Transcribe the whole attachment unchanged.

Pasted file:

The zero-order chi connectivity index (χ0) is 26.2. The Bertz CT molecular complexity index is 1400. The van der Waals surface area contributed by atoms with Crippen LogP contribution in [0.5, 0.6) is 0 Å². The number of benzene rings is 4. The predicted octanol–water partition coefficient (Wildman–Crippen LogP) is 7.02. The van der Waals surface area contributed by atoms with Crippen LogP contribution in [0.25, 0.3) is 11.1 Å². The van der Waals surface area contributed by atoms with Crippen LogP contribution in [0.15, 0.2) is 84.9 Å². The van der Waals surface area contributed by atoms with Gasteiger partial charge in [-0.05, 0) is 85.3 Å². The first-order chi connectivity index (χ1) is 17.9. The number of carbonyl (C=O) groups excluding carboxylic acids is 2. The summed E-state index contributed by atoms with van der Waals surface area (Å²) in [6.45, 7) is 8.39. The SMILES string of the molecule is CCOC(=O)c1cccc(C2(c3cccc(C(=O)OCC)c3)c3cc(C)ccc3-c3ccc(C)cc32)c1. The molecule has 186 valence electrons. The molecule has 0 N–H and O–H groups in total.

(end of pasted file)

The zero-order chi connectivity index (χ0) is 26.2. The Bertz CT molecular complexity index is 1400. The van der Waals surface area contributed by atoms with Crippen LogP contribution in [0.5, 0.6) is 0 Å². The number of benzene rings is 4. The predicted octanol–water partition coefficient (Wildman–Crippen LogP) is 7.02. The van der Waals surface area contributed by atoms with Crippen LogP contribution in [0.25, 0.3) is 11.1 Å². The van der Waals surface area contributed by atoms with Crippen LogP contribution in [0.15, 0.2) is 84.9 Å². The van der Waals surface area contributed by atoms with Gasteiger partial charge in [-0.05, 0) is 85.3 Å². The first-order chi connectivity index (χ1) is 17.9. The number of carbonyl (C=O) groups excluding carboxylic acids is 2. The summed E-state index contributed by atoms with van der Waals surface area (Å²) in [6.45, 7) is 8.39. The SMILES string of the molecule is CCOC(=O)c1cccc(C2(c3cccc(C(=O)OCC)c3)c3cc(C)ccc3-c3ccc(C)cc32)c1. The molecule has 186 valence electrons. The molecule has 0 N–H and O–H groups in total.